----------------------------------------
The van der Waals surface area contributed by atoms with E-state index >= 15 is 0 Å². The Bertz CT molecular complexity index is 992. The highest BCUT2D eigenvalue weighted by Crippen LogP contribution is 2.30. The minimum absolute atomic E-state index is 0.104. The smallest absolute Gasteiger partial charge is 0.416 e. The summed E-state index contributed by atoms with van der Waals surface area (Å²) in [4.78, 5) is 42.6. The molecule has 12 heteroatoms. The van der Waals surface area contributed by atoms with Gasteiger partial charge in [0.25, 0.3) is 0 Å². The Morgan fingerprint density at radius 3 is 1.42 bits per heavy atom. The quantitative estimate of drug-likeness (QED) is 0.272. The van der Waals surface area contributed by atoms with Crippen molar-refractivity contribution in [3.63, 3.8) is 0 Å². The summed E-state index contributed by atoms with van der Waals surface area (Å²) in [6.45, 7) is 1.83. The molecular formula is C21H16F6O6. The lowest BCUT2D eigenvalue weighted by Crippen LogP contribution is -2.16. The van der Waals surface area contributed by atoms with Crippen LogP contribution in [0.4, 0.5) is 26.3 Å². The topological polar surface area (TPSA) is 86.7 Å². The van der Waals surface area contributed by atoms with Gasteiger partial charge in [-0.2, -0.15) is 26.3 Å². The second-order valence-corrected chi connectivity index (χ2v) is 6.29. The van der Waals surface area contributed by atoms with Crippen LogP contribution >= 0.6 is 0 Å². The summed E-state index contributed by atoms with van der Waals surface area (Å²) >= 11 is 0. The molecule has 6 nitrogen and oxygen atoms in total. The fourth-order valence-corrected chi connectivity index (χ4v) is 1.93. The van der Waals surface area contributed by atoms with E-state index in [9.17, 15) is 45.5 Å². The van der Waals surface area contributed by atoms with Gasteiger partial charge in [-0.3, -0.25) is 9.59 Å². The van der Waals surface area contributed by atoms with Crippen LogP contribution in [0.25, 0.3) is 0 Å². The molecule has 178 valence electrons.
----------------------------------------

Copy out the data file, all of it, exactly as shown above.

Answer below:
The van der Waals surface area contributed by atoms with E-state index >= 15 is 0 Å². The Bertz CT molecular complexity index is 992. The highest BCUT2D eigenvalue weighted by Crippen LogP contribution is 2.30. The minimum absolute atomic E-state index is 0.104. The smallest absolute Gasteiger partial charge is 0.416 e. The summed E-state index contributed by atoms with van der Waals surface area (Å²) in [4.78, 5) is 42.6. The molecule has 12 heteroatoms. The van der Waals surface area contributed by atoms with Gasteiger partial charge in [0.25, 0.3) is 0 Å². The Morgan fingerprint density at radius 3 is 1.42 bits per heavy atom. The quantitative estimate of drug-likeness (QED) is 0.272. The van der Waals surface area contributed by atoms with Crippen molar-refractivity contribution in [3.63, 3.8) is 0 Å². The summed E-state index contributed by atoms with van der Waals surface area (Å²) in [6.45, 7) is 1.83. The molecular formula is C21H16F6O6. The lowest BCUT2D eigenvalue weighted by Crippen LogP contribution is -2.16. The van der Waals surface area contributed by atoms with Crippen LogP contribution in [0.4, 0.5) is 26.3 Å². The topological polar surface area (TPSA) is 86.7 Å². The van der Waals surface area contributed by atoms with Gasteiger partial charge in [-0.2, -0.15) is 26.3 Å². The second-order valence-corrected chi connectivity index (χ2v) is 6.29. The van der Waals surface area contributed by atoms with Crippen LogP contribution >= 0.6 is 0 Å². The summed E-state index contributed by atoms with van der Waals surface area (Å²) >= 11 is 0. The molecule has 6 nitrogen and oxygen atoms in total. The fourth-order valence-corrected chi connectivity index (χ4v) is 1.93. The van der Waals surface area contributed by atoms with E-state index in [9.17, 15) is 45.5 Å². The van der Waals surface area contributed by atoms with Gasteiger partial charge in [-0.3, -0.25) is 9.59 Å². The van der Waals surface area contributed by atoms with Crippen LogP contribution in [0.25, 0.3) is 0 Å². The molecule has 178 valence electrons.